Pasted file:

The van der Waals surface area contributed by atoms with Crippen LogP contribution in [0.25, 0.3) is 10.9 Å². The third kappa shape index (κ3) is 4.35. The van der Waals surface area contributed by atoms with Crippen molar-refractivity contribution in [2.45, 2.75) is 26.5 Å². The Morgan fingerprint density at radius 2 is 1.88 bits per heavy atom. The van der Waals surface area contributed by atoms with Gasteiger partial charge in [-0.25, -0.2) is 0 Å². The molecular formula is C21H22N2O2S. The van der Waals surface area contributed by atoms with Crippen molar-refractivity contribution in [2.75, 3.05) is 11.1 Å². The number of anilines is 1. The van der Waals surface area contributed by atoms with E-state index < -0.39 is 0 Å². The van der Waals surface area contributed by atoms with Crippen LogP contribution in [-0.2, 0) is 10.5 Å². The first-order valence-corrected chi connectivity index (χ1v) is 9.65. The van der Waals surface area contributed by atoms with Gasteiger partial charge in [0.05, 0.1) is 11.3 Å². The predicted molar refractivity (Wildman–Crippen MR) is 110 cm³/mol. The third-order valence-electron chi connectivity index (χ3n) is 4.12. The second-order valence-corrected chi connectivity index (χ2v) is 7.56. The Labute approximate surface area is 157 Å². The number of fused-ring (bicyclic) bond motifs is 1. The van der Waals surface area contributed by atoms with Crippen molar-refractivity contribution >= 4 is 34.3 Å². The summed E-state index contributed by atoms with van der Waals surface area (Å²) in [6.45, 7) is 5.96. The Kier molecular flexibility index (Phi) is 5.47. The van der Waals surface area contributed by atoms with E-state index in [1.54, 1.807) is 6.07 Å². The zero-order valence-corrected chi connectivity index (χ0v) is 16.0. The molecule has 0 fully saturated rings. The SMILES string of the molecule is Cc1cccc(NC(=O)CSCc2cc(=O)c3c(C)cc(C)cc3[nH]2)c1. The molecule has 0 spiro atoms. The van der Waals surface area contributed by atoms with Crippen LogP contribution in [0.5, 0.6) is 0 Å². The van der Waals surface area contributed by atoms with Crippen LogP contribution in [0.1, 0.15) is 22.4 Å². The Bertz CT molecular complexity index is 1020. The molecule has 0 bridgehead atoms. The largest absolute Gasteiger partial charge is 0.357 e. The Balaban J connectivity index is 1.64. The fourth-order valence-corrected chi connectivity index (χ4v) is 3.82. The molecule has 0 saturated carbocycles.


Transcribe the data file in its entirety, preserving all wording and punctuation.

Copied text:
The van der Waals surface area contributed by atoms with Crippen LogP contribution in [0.25, 0.3) is 10.9 Å². The third kappa shape index (κ3) is 4.35. The van der Waals surface area contributed by atoms with Crippen molar-refractivity contribution in [2.45, 2.75) is 26.5 Å². The Morgan fingerprint density at radius 2 is 1.88 bits per heavy atom. The van der Waals surface area contributed by atoms with Gasteiger partial charge in [-0.25, -0.2) is 0 Å². The molecular formula is C21H22N2O2S. The van der Waals surface area contributed by atoms with Crippen molar-refractivity contribution in [2.75, 3.05) is 11.1 Å². The number of anilines is 1. The van der Waals surface area contributed by atoms with E-state index < -0.39 is 0 Å². The van der Waals surface area contributed by atoms with Crippen LogP contribution in [-0.2, 0) is 10.5 Å². The first-order valence-corrected chi connectivity index (χ1v) is 9.65. The van der Waals surface area contributed by atoms with Gasteiger partial charge in [0.05, 0.1) is 11.3 Å². The predicted molar refractivity (Wildman–Crippen MR) is 110 cm³/mol. The third-order valence-electron chi connectivity index (χ3n) is 4.12. The second-order valence-corrected chi connectivity index (χ2v) is 7.56. The Labute approximate surface area is 157 Å². The number of fused-ring (bicyclic) bond motifs is 1. The van der Waals surface area contributed by atoms with Crippen molar-refractivity contribution >= 4 is 34.3 Å². The summed E-state index contributed by atoms with van der Waals surface area (Å²) in [6.45, 7) is 5.96. The Kier molecular flexibility index (Phi) is 5.47. The van der Waals surface area contributed by atoms with E-state index in [1.54, 1.807) is 6.07 Å². The zero-order valence-corrected chi connectivity index (χ0v) is 16.0. The molecule has 0 fully saturated rings. The SMILES string of the molecule is Cc1cccc(NC(=O)CSCc2cc(=O)c3c(C)cc(C)cc3[nH]2)c1. The molecule has 0 spiro atoms. The van der Waals surface area contributed by atoms with Crippen LogP contribution in [0.5, 0.6) is 0 Å². The van der Waals surface area contributed by atoms with Crippen LogP contribution in [0.1, 0.15) is 22.4 Å². The Bertz CT molecular complexity index is 1020. The molecule has 0 bridgehead atoms. The largest absolute Gasteiger partial charge is 0.357 e. The Balaban J connectivity index is 1.64. The fourth-order valence-corrected chi connectivity index (χ4v) is 3.82. The molecule has 0 saturated carbocycles.